Nepal Tiger Census 2018 | On track to double wild tiger numbers by 2020

By 26th September 2018March 26th, 2019Nepal, News

Nepal Tiger Census 2018 IllustrationEarlier this year we shared a blog from the ZSL in-country Nepal team about how they count tigers in Nepal, ahead of the nation-wide Nepal tiger census 2018 results being announced.

The National Tiger and Prey Base Monitoring Survey, developed by the Government of Nepal, and supported by ZSL and other NGOs (Panthera, National Trust for Nature Conservation, WWF) through an IUCN-KFW funded project have just officially announced its findings.

Results of the Nepal Tiger Census 2018

Nepal’s last nationwide survey in 2013 documented ~198 tigers living across 5 protected areas, with the Parsa region (not then elevated to National Park status) home to ~7 wild tigers. 

The data, analysed and released by the Ecology Section of Nepal’s Department of National Parks and Wildlife Conservation (DNWPC), has revealed that Nepal is now home to 235 tigers.  A 19% increase nationally compared to numbers published in 2013.

WildCats grants specifically support work in Parsa National Park (PNP, formerly Parsa Wildlife Reserve), where the last regional census in 2016 showed 45% increase in tigers.  This regional success has consistently improved since 2014, when Panthera & ZSL collaborated to monitor tigers and their prey using camera traps.  A programme of intensive training for effective law enforcement using SMART (Spatial Monitoring and Reporting Tool), a computer-based platform that improves the effectiveness of wildlife patrols was also established.  You can learn more about the project and read reports dating back to 2015 on our project pages.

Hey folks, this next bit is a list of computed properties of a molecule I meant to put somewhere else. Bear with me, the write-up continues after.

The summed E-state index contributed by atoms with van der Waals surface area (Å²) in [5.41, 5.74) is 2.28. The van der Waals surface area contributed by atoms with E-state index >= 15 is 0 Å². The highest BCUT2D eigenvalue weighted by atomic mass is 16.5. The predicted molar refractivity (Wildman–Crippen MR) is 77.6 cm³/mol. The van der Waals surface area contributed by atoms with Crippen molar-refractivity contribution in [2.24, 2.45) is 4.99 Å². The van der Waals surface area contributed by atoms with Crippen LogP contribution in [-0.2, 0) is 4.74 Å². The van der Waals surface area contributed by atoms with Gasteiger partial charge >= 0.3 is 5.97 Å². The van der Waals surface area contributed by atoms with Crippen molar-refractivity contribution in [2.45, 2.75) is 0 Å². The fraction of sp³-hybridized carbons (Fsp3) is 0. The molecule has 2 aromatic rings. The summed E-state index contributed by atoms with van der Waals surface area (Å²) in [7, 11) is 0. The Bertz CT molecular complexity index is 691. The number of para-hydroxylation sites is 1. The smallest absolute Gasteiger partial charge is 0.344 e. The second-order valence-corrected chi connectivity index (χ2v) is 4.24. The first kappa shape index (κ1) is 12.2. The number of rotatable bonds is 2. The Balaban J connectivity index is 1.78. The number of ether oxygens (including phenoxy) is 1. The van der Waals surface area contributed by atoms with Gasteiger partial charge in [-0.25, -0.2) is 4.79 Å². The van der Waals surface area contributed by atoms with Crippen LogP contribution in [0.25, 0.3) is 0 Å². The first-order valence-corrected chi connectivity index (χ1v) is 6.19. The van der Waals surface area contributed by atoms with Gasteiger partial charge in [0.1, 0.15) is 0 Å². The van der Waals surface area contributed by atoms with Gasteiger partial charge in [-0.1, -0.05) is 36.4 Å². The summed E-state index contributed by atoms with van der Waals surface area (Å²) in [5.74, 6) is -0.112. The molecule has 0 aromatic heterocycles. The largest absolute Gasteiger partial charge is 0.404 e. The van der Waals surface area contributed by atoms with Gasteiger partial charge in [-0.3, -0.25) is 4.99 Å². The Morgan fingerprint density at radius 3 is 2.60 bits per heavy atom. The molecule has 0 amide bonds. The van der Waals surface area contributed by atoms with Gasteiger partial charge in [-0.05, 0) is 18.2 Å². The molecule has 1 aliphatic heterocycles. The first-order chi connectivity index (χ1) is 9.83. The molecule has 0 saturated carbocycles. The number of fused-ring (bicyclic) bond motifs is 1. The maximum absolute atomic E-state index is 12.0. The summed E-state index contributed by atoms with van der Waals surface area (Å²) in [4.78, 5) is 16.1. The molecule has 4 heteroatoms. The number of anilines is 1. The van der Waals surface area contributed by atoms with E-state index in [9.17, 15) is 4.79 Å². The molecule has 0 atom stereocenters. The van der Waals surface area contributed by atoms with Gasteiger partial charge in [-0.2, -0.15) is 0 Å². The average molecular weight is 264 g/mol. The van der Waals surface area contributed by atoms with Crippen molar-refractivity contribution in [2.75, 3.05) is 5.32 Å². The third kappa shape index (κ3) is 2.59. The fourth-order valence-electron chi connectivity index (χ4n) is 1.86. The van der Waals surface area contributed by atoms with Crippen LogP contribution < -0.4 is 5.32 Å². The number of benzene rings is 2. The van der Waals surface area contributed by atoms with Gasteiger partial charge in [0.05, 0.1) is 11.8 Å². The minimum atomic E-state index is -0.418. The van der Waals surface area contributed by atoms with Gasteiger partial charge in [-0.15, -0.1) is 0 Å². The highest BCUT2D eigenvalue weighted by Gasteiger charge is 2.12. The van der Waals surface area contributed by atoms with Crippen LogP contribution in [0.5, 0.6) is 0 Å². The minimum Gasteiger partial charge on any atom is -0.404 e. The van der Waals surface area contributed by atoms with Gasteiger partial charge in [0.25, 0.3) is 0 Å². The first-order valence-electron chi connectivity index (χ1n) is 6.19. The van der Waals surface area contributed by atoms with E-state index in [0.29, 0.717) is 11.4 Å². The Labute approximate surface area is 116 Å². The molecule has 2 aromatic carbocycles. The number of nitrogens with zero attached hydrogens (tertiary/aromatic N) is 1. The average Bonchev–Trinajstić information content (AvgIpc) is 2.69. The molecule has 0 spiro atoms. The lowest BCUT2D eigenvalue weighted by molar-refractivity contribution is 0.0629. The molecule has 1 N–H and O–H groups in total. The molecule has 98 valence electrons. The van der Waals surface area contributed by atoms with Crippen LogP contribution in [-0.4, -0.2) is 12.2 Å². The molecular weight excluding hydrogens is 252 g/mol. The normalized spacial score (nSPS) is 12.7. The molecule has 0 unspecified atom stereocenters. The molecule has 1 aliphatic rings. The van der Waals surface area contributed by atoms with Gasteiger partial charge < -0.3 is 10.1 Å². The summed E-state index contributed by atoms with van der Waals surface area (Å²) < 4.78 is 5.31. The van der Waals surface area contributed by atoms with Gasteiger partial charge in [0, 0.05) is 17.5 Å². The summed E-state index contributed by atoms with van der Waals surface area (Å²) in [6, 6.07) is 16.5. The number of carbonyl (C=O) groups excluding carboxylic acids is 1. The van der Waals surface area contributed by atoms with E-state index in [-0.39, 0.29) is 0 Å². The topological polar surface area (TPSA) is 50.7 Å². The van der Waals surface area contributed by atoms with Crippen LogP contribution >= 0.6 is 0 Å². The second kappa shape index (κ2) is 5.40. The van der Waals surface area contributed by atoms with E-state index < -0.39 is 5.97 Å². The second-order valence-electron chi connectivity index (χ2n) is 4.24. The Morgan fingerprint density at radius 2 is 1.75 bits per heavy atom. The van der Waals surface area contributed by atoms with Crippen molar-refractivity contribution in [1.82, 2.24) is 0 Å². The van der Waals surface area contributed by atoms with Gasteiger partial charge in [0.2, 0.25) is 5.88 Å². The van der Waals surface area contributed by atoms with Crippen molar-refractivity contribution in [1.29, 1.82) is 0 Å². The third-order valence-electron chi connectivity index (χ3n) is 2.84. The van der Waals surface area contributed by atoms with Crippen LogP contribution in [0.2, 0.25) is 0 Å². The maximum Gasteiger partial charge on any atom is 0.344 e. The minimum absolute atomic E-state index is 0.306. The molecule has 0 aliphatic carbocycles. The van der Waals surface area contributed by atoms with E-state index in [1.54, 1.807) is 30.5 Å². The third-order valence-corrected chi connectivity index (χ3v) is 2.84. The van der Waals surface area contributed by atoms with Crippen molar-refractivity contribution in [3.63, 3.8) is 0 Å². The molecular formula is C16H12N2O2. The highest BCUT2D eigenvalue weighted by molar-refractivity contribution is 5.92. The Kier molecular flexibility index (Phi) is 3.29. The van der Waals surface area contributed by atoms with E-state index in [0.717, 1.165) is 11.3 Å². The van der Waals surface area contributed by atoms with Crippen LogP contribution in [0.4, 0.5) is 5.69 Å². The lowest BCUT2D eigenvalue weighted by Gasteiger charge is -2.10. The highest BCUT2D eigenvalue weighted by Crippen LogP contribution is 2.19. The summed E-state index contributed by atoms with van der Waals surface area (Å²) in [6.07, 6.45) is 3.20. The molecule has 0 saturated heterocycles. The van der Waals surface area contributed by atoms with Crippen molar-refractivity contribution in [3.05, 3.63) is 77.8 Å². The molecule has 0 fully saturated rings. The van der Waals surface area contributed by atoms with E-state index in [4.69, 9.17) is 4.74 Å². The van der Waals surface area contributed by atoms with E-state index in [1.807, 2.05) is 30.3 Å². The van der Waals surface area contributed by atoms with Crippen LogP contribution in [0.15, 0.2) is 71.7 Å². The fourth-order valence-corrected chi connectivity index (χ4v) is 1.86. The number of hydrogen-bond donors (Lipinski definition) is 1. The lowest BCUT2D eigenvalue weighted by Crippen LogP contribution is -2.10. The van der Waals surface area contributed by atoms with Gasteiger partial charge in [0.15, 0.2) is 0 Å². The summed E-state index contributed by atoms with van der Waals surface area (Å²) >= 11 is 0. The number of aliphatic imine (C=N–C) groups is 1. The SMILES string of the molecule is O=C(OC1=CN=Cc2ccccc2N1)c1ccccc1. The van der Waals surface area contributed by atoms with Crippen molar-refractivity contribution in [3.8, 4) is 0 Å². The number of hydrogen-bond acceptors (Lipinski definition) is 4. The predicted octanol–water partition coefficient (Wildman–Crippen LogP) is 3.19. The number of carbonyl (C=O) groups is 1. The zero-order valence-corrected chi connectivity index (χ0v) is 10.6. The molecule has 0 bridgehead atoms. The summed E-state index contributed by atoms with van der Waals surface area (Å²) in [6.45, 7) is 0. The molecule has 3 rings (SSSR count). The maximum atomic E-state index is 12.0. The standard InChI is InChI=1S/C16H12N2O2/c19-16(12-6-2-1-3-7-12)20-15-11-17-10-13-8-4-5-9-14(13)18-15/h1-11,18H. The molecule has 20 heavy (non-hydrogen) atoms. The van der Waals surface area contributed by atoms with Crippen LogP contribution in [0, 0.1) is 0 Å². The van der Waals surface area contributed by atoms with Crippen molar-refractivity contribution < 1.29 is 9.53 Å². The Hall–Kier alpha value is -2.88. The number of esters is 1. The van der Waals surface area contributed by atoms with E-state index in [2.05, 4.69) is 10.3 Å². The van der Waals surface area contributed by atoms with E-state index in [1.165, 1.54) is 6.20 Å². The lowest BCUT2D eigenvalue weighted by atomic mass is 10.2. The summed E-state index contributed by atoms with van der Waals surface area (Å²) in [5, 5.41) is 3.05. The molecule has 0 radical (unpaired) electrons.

The team at WWF-Nepal created this 1-minute short film to show just how much hard work went into this work. 

The future

Nepal’s recovery of wild tigers numbers is a roaring success thanks to the collaborative attitude and tremendous commitment of its Government.   It is further evidence that wild tigers will thrive given adequate space, prey and protection.

Nepal’s Director General of the Department of National Parks and Wildlife Conservation Krishna Prasad Acharya said: ‘The tiger population in Parsa Wildlife Reserve has significantly increased since the last census, this is fantastic news for tigers and it demonstrates that Nepal’s dedicated conservation efforts are delivering clear results. Nepal has committed to doubling its tiger population by 2022 and encouraging results like these show that we are on track to achieve that.”

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